When you walk into my utility room, the lights come on. If it’s dark. The latest evolution in my long term project to make my dumb (but very pretty) old house smart is a rules engine. Every time I step in and my way is lighted, my heart leaps a little. It’s a simple thing but it entertains. I’m still getting used to not having to turn the lights off though.
In the utility room and my office, both rooms down in the cellar, the rules are pretty simple: it’s always dark, you always need the lights on. But as I’ve started thinking about rolling these rules out across the rest of the house, I’ve realised things aren’t going to be so simple elsewhere.
Take the living room. Imagine you have a similar rule there: if it’s dark, and someone enters the room, turn on the lights. Great. But then you want to turn the lights down, get cosy and… watch a film. What then? Every time you turn the lights off, the system turns them back on again.
So you start to get into conditionals: if someone turns the light off, leave it off. Then you come in the next night and stub your toe because the lights don’t come on.
Maybe you put it on a timer to reset. Maybe you have a series of programmable ‘mood’ macros that set the rules depending on what you’re doing at the time. The point is not that there aren’t solutions. It’s that they are inevitably complex and need thinking about. They need designing.
Lessons from Santander
Demonstrating points like this in practical terms is part of the reason I started Project Santander, my home automation project, named after the home of the European smart city project run by Telefonica. The home is a good proxy for the city, where these design issues are only magnified.
Instead of having to satisfy my wife and children’s understandable demands for a house that doesn’t frustrate more than automate, imagine having to satisfy a whole city of people. This is the challenge facing the mayor of Santander and the team working with him from Telefonica and the University of Cantabria.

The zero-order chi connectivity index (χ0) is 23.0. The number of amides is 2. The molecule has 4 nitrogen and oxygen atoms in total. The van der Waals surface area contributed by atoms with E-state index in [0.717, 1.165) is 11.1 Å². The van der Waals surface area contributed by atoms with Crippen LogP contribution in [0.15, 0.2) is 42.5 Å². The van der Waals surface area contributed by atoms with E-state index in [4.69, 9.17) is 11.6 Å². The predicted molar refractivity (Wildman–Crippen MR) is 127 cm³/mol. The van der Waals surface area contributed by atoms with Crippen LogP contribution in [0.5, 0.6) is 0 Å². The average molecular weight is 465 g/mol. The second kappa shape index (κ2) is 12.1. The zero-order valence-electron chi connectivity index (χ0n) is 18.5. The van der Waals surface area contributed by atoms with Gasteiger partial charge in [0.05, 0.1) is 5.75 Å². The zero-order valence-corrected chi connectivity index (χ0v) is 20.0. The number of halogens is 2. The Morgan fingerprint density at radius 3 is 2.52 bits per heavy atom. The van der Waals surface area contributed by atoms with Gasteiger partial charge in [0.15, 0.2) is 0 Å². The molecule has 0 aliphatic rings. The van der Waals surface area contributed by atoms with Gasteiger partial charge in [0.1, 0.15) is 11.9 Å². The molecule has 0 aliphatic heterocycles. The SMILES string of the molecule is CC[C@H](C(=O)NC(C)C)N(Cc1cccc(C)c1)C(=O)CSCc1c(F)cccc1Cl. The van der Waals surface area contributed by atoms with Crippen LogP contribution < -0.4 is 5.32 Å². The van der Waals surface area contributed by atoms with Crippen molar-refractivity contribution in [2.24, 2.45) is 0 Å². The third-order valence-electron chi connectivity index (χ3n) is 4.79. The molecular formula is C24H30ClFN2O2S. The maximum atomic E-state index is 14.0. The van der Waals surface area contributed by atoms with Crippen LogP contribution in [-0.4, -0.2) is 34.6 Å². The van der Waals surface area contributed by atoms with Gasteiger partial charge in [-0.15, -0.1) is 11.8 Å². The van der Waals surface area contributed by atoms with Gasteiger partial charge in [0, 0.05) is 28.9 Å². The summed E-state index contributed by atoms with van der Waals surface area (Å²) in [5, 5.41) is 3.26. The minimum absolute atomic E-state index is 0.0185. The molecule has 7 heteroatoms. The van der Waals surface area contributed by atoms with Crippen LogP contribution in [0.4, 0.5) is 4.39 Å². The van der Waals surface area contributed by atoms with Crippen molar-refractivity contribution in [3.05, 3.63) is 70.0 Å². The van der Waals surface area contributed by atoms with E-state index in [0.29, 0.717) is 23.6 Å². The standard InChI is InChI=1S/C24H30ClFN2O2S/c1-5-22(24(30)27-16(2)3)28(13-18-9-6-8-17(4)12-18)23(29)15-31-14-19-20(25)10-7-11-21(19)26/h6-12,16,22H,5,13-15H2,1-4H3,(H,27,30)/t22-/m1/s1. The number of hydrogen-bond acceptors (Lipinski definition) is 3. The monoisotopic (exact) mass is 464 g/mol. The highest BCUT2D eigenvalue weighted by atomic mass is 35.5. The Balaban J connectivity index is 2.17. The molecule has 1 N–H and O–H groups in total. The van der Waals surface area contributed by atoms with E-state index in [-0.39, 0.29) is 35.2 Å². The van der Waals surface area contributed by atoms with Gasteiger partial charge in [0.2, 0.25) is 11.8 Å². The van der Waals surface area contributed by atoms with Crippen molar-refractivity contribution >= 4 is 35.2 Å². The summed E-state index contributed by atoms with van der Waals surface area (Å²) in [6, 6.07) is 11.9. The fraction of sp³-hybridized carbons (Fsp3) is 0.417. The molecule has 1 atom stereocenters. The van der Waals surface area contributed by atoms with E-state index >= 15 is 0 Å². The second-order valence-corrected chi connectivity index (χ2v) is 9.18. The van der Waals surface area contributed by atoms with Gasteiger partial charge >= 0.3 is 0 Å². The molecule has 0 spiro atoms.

As I’ve highlighted before, the hardware challenges of Project Santander were (relatively) straightforward. I now have nodes around my house collecting temperature, humidity, light level, and presence, and allowing me to control things like the lights above. These nodes are not dissimilar to what’s being used in Santander. Yet they cost me just £10 each and were built entirely from off-the-shelf, open source, hardware and software. In Santander they rolled out 20,000 sensors for just EU1m — their pricing is not an order of magnitude different to mine.
These 20,000 sensors generate relatively little data to transfer and store: when there were 12,000 sensors in the city, they were storing just 5MB of data per day. This makes sense: a temperature reading can be stored as a single byte of data — potentially less. Do the maths:
- 1 byte per reading
- 60/5 = 12 readings per hour = 12 bytes per hour
- 12×24 = 288 readings per day = 288 bytes per day per sensor
- 12,000 x 288 = 3,456,000 bytes per day = 3,375 kbytes per day = 3.29 MB per day
Bear in mind the temperature probably doesn’t change every five minutes. And even if it does, you can do some smart things to store many fewer readings than this, or store them more efficiently. Likewise with humidity, noise level, light, parking space usage. This is what accounts for the fact that many nodes have more than one sensor. This stuff is not particularly ‘big’ data.
So it’s cheap and easy to collect, transmit and store. What’s the challenge?
Making it useful. Making it intuitive. Making it human.
This is a user experience (UX) challenge. A design challenge. And it’s an opportunity that I don’t think that much of the tech community — particularly those with the biggest skills for and focus on user interface design — has yet grasped.